The House Oversight Committee will vote tomorrow about whether to hold Lerner in contempt of Congress.
So writes Danielle Kimberly in Ebony, as she discovers for herself what conservatives meant when we repeatedly warned that obtaining health coverage is not the same thing as securing healthcare:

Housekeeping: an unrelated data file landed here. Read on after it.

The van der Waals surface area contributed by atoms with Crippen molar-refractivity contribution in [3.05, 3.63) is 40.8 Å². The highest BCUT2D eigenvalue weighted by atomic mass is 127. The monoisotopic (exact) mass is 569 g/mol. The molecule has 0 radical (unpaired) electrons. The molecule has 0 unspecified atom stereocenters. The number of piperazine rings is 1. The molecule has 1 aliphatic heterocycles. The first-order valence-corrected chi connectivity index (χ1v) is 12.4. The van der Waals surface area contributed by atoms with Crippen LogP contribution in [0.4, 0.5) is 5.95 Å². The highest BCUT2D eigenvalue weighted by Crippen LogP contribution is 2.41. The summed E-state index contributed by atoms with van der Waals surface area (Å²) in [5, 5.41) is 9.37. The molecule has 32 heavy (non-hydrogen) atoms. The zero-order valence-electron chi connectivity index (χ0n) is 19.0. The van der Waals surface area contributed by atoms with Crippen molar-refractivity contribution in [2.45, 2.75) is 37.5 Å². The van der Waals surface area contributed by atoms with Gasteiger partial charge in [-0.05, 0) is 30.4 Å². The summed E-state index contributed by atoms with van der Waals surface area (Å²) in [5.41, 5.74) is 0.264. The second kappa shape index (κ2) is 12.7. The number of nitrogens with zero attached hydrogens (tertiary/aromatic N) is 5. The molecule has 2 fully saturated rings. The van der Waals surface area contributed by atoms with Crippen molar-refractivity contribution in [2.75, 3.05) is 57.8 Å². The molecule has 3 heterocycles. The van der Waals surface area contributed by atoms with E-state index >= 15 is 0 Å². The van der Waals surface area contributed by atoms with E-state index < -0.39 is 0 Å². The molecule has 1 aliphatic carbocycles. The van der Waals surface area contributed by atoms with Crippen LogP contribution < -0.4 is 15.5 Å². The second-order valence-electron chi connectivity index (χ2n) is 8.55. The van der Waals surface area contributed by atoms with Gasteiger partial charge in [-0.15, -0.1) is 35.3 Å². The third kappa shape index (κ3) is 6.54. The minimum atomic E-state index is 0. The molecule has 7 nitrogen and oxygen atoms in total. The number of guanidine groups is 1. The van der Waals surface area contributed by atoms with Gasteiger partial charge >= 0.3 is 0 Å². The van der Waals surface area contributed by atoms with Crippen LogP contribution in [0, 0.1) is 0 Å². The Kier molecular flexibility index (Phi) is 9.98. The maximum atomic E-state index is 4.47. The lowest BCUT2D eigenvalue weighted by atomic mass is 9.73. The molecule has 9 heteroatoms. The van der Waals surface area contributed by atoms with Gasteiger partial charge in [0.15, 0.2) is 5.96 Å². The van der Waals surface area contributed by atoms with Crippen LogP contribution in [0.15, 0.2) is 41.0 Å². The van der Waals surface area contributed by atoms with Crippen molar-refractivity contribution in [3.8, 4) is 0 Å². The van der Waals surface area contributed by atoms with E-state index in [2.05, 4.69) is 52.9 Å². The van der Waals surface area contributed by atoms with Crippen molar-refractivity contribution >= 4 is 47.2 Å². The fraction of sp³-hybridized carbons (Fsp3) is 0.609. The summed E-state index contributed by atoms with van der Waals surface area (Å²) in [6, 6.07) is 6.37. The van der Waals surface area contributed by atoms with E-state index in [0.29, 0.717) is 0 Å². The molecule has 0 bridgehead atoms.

“I’m sorry, we are no longer accepting that kind of insurance. I apologize for the confusion; Dr. [insert name] is only willing to see existing patients at this time.” As a proud new beneficiary of the Affordable Health Care Act, I’d like to report that I am doctorless. Ninety-six. Ninety-six is the number of soul crushing rejections that greeted me as I attempted to find one. It’s the number of physicians whose secretaries feigned empathy while rehearsing the “I’m so sorry” line before curtly hanging up. You see, when the rush of the formerly uninsured came knocking, doctors in my New Jersey town began closing their doors and promptly telling insurance companies that they had no room for new patients. My shiny, never used Horizon health card is as effective as a dollar bill during the Great Depression. In fact, an expert tells CNN, “I think of (Obamacare) as giving everyone an ATM card in a town where there are no ATM machines.”